More than 200 mourners attended the religious ceremony, while a further 400 went to the post-funeral feast and prayers
Treated as less than human in life, the death of a sex worker is without dignity as well. In one of the world's biggest brothels in Daulatdia of Rajbari district, their dead bodies are frequently tossed into unmarked graves or dumped in the river.
But today, Hamida Begum became the first sex worker from Daulatdia to receive a formal Islamic funeral. This broke a longstanding taboo in Muslim majority Bangladesh where prostitution is legal but regarded by many as immoral.
International news agency AFP reported that a large number of women gathered at Hamida's graveside, weeping for the 65-year-old's demise but also because of the symbolic breakthrough her burial represented.
"I never dreamed that she would get such an honourable farewell," said Hamida's 35-year-old daughter Laxmi, who followed her mother into the trade.
"My mother was treated like a human being," she added.
When Hamida died, her family planned to put her in an unmarked grave, which is standard practice for women in the prostitution business. But a coalition of sex workers persuaded the local police to talk religious leaders into giving her a proper burial where for decades Islamic leaders have rejected funeral prayers for sex workers because they view prostitution as immoral.
"The Imam was initially reluctant to lead the prayers. But we asked him whether Islam forbids anyone from taking part in the Janaza (funeral prayers) of a sex worker. He had no answer," said local police chief Ashiqur Rahman, who oversaw negotiations.
More than 200 mourners attended the religious ceremony, while a further 400 went to the post-funeral feast and prayers, police chief Rahman said.
"It was an unprecedented scene. People waited until late in the night to join the prayers. The eyes of sex workers welled up with tears," he added.
Local authorities, councilors and regional police leaders backed his effort "to break this discriminatory taboo," he said.
Stigma and shame
Bangladesh is one of the few Muslim countries in the world where prostitution is legal for women aged 18 or older and workers are required to hold a certificate stating they are adults and have given consent to the work.
The reality, however, is not as simple. Charities have reported that girls as young as seven years old are being groomed to be sold by sex traders, and have warned that trafficking of children for the trade is on the rise.
The police are often accused of accepting bribes from pimps and brothel owners to provide certification for girls much younger than 18.
Hamida was just 12 years old when she began sex work in Daulatdia, where more than 1,200 women and girls cater for up to 5,000 clients a day.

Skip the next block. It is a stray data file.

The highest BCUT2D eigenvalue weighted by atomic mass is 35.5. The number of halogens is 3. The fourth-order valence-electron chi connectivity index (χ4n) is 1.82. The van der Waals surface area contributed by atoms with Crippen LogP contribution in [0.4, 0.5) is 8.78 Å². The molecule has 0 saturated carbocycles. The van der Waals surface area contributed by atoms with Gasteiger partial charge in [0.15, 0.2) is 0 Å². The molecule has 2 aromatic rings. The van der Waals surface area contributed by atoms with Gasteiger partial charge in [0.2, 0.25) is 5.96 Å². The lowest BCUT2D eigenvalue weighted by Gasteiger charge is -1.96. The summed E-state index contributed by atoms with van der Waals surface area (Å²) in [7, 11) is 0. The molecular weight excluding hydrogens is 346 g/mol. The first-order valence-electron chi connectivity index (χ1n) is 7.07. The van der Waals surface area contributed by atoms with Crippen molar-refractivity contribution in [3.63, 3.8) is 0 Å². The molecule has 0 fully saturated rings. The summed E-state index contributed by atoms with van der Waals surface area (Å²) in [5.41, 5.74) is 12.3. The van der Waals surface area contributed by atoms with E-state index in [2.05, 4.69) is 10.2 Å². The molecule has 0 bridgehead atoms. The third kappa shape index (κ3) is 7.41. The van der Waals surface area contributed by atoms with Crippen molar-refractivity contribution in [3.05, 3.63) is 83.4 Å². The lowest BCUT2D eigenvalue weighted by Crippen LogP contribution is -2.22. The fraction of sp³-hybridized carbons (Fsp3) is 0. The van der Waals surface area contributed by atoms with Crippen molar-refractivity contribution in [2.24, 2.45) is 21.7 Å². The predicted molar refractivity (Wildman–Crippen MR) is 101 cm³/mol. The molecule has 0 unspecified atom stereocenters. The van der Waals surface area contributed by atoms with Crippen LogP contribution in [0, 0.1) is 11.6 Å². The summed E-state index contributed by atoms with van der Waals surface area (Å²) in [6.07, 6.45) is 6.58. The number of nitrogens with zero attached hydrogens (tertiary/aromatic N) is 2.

The site, one of around 12 legal brothels operating in the country, is a series of shacks spread across a warren of alleyways some 100 kilometres, or 70 miles, west of the capital.
Close to a busy road and rail junction, frequent visitors include local and long haul bus drivers, along with travellers passing through.
The brothel was established a century ago under British colonial rule, but moved to its current location, near a ferry station, after locals torched the old complex in 1988.
The sex workers and hundreds of their children live in concrete and tin shanties on a sandbank of the river Padma, often paying exorbitant rents to unscrupulous landlords.
For those forced into the trade, they can only leave when they've paid off inflated and exorbitant 'debts' to the pimps and madams that bought them
Even if this is possible, the stigma surrounding sex work means that many feel there is nowhere else to go.
Buried like dogs
For decades, when one of the sex workers died, their bodies would be thrown in the river, or buried in the mud.
In the early 2000s, local authorities cleaned up parts of a waste ground for unmarked graves, and the families would pay drug addicts to carry out the burial. The process usually took place during the dark of the night and without formal prayers.
"If we wanted to bury the dead in the morning, villagers would chase us with bamboo sticks," recalled Jhumur Begum, who heads a sex workers' group.
"It was as if a dog has died," said former sex worker Nili Begum, now a grandmother who lives in the brothel where her daughter works.
But there are hopes that Hamida's funeral will change things for all women in the brothels.
Hamida's daughter Laxmi, who operates from the two-room shanty that her mother bought with her savings, said, "I hope from now on every woman who works here, including me, gets a Janaza just the way my mother did," she said.
Jalil Fakir, a village councillor who attended the service, said the funerals for sex workers would go on in a bid to give fairer treatment in death.
"After all, who am I to judge her. If she has committed any sins, it will be Allah who will judge her in the afterlife, not any of us," he said.